genealogyonline

Stambomen Koé-Muller » Saint Olga Helena of Russia Grand Duchess of Kiev (Igorevich) Grand Grand Duchess of Kiev (± 890-969)

Personal data Saint Olga Helena of Russia Grand Duchess of Kiev (Igorevich) Grand Grand Duchess of Kiev 


Ancestors (and descendant) of Saint Olga Helena of Russia Grand Duchess of Kiev (Igorevich) Grand Grand Duchess of Kiev


Household of Saint Olga Helena of Russia Grand Duchess of Kiev (Igorevich) Grand Grand Duchess of Kiev

She is married to Igor I grootvorst van Kiev Varangian Ruler of Kievan Rus' (Russia) of Kiev.

They got married.


Child(ren):

  1. Sviatoslav I Igorevich Great Prince Swatowlaw I Igorjowisch Igorevich grootvorst van Kiew of Kiev  942-972 


Notes about Saint Olga Helena of Russia Grand Duchess of Kiev (Igorevich) Grand Grand Duchess of Kiev

http://www.geni.com/people/Saint-Olga-Helena-of-Kiev/6000000005406862960?through=6000000000420341047

Olga Helena of Russia Grand Duchess of Kiev (Igorevich), Grand Grand Duchess
Russisch: ????? (????????) ????? of Russia Grand Duchess of Kiev (Igorevich), Grand Grand Duchess
Begraafplaats:????, Ukraine
Geboren:circa 890
??????, Pskov, Russia
Overleden:11 Juli 969 (75-83)
Kiev, Kiev city, Kyiv city, Ukraine
Naaste Familie:
Daughter of ???? ??????? ????? en no name
Wife of Igor I. grootvorst van Kiev, Varangian Ruler of Kievan Rus' (Russia)
Mother of Sviatoslav I Great Prince of Kiev

Den kraftfulla furstinnan Olga från det forntida Ryssland är verklig.

Ryssarna har gjort henne till helgon och vallfärdar till hennes stad Pskov, men hon var nog så blodtörstig.

Olga, som var en enkel färjeflicka utanför Pskov i nordvästra Rus, giftes bort redan vid tio års ålder med den svenskättade rusiske fursten Igor. Han var son till den legendariske Rurik, som år 862 skall ha kommit från svearnas land för att härska över de inbördes kämpande stammarna i Rus.

När Igor blivit stor nog att ta över makten i riket från sin förmyndare, fick han snart smak på det där att ta ut skatt.

Norr om Kiev levde drevljanerna, ett folk han försökte beskatta två gånger. Denna girighet blev hans död och Olga blev änka. Då försökte drevljanerna få henne att gifta sig med deras egen furste, något hon låtsades gå med på. Därefter lät hon i rask följd döda de drevljaner som försökte förhandla med henne.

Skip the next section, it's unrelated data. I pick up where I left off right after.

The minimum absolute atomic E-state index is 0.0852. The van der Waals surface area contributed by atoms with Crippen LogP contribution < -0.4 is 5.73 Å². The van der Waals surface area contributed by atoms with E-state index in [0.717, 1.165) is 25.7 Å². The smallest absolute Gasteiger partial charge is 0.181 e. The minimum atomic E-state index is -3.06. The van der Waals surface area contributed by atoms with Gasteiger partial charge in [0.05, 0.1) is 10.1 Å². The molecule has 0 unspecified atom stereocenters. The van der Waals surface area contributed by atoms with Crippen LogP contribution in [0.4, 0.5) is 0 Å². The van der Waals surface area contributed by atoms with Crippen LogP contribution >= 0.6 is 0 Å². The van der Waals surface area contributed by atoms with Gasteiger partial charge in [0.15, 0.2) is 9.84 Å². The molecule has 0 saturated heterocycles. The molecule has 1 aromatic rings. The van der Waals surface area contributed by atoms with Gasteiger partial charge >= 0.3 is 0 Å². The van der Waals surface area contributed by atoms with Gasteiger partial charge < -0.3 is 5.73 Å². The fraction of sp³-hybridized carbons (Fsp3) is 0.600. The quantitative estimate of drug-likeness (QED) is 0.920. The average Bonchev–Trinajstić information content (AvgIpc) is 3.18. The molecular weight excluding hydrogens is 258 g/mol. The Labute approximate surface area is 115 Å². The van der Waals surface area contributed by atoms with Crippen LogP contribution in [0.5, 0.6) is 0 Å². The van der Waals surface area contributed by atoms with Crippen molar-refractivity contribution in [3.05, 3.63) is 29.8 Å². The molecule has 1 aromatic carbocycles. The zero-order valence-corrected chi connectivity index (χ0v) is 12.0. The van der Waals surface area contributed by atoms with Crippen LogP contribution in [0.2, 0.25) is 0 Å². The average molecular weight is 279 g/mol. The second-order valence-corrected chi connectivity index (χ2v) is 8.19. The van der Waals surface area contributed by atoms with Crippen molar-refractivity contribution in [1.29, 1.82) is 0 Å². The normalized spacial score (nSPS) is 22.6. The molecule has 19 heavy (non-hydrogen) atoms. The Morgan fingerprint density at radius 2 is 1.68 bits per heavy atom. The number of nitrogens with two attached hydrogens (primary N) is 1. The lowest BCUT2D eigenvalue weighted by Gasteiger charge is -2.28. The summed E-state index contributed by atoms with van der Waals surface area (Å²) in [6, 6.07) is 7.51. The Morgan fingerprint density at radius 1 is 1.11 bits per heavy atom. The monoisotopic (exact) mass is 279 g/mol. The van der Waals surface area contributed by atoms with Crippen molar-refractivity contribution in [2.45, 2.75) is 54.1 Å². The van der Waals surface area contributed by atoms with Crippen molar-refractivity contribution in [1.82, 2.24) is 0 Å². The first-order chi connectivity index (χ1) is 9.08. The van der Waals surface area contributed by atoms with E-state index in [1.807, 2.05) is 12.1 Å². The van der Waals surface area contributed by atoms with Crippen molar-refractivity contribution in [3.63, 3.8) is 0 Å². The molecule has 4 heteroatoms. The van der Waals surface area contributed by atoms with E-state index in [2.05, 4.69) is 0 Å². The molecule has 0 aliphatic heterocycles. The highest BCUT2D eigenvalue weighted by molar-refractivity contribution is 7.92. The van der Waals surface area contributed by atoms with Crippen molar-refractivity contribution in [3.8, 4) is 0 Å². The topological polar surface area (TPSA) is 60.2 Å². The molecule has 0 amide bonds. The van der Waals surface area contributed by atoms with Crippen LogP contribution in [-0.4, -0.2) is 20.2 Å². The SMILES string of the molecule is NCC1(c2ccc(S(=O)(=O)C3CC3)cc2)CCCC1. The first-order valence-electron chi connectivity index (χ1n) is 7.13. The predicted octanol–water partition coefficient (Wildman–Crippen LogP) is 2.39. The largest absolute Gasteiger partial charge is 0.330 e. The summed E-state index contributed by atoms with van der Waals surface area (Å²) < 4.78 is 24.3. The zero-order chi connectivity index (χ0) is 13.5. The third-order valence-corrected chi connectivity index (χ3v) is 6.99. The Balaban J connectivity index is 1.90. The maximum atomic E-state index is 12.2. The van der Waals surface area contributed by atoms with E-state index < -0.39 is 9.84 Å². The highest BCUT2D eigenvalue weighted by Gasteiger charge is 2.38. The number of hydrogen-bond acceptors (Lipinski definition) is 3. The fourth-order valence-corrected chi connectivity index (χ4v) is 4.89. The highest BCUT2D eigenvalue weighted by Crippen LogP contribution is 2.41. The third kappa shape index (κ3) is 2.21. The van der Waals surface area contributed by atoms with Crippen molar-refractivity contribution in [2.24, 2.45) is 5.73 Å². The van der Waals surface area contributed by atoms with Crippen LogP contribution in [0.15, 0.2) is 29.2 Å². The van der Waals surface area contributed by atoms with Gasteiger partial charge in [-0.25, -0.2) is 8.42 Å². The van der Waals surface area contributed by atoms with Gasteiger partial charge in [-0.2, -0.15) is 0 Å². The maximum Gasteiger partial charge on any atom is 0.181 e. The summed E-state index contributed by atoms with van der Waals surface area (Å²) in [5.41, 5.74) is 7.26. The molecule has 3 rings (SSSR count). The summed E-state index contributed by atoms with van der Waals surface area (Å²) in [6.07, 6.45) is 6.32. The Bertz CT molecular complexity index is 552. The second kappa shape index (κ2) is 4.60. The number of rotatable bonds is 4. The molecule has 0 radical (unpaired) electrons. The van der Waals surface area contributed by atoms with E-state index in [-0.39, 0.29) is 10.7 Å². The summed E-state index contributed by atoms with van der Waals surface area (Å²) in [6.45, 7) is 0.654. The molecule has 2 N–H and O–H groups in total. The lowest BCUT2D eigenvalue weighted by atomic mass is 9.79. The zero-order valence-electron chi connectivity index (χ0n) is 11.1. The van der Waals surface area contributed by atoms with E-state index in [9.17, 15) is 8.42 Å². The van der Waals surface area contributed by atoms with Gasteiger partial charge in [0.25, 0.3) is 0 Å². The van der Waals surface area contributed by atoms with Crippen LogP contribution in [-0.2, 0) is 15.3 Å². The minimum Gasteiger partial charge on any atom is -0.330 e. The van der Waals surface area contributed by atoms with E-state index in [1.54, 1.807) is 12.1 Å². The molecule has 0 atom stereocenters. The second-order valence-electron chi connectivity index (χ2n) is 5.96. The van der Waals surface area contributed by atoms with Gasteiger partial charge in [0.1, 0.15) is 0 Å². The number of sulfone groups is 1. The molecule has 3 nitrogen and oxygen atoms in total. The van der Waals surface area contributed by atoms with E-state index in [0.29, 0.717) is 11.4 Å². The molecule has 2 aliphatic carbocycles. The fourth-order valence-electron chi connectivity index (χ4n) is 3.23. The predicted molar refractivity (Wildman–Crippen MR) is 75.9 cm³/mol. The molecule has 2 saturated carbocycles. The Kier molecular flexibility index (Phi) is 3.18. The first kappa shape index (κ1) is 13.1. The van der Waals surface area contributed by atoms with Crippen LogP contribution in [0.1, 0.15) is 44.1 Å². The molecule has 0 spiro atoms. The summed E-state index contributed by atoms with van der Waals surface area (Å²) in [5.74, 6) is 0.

Den första gruppen öste hon jord över och begravde levande i båt. Den andra gruppen ställde hon i ordning en bastu åt och sa åt dem att de skulle talas vid när de lögat sig. Och medan de arma drevljanerna satt därinne låste hon bastun och brände dem inne. Efter denna föga välkomnande gest sände hon bud till drevljanerna och sa att hon var på väg till dem, men att hon ville dricka gravöl över sin man när hon anlände. Drevljanerna samlade ihop stora mängder mjöd, och Olga tog med sig en mindre hird och drog iväg obeväpnade till makens grav och begrät honom. Sedan befallde hon sina män att kasta upp en stor gravhög över honom och lät ställa fram gravölet. Drevljanerna lät sig väl smaka, men började undra var deras hird som kommit för att hämta henne höll hus någonstans. Hon svarade att männen var på väg och lät sina tjänare servera drevljanerna ännu mera öl.

När de sedan var ordentligt druckna gick hon åt sidan och befallde sin män att hugga ned dem. På detta sätt miste 5000 drevljaner huvudet, men Olga var ingalunda nöjd. Hon rustade sin krigare och tillsammans med sin son Svjatoslav gick hon in i drevljanernas land och krävde skatt av dem. När hon anlände till staden Iskorosten, den stad vars invånare dräpt maken, fortsatte hon sitt bedrägliga beteende. Hon påstod sig behöva så mycket skatt eftersom hon redan hämnats sin man och sa sig vara nöjd med tre duvor och tre sparvar från varje gård. Lättade över denna ringa skattebörda gjorde drevljanerna som hon sa och medan alla i staden gladde sig åt att de sluppit så lindrigt undan, förberedde Olga nästa drag. Denna gång bad hon varje krigare binda fast kådbitar inlindade i små tygstycken vid varje fågel. När det blev mörkt släppte hon lös fåglarna. Duvorna och sparvarna flög till sina nästen, duvorna till duvslagen och sparvarna under taksparrarna, och så antändes duvslagen, förrådsbodarna, ladorna och höskullarna, och det fanns inte en gård där det inte brann, och det var omöjligt att släcka. Därefter intog hon staden. Denna brände hon sedan ned, varefter hon tog stadens äldste till fånga och i övrigt även slog ihjäl några, medan hon gav andra som trälar till sina män. Resten lät hon bli kvar för att betala skatt. Olga finns omnämnd i både ryska och grekiska källor. Utanför Pskov återfinns hon såväl i bygdens namnflora som med minnesmärken i sten, och i Nestorkrönikan från 1100-talet omtalas att hennes släde tagits om hand och fanns kvar i staden. Olga lät kejsaren Konstantinos i Konstantiopel döpa sig och fick namnet Helena. Bodde sedan hos sonen Svjatoslav i Kiev, vilken dock förblev hedning i hela sitt liv. (Forntida kvinnor, sid 102, Catharina Ingeman-Sundberg)

Olga är samma namn som Helga. Furstinnan ifråga, Igors efterlämnade maka, vistas en tid i Konstaniopel och låter döpa sig där. (En nordisk kronologi sid 63, Henrikson)

Efter maken Igors död år 945 regererade hon ett tiotal år som furstinna i Kiev, eftersom sonen Svjatoslav fortfarande var minderårig. Besökte Konstantiopel år 957 och lät sig döpas och få undervisning i den kristna tron. Efter sin död har hon firats som helgon med sin festdag den 11 juli. (Vikingar i österled, Mats G. Larsson och Bra Böcker)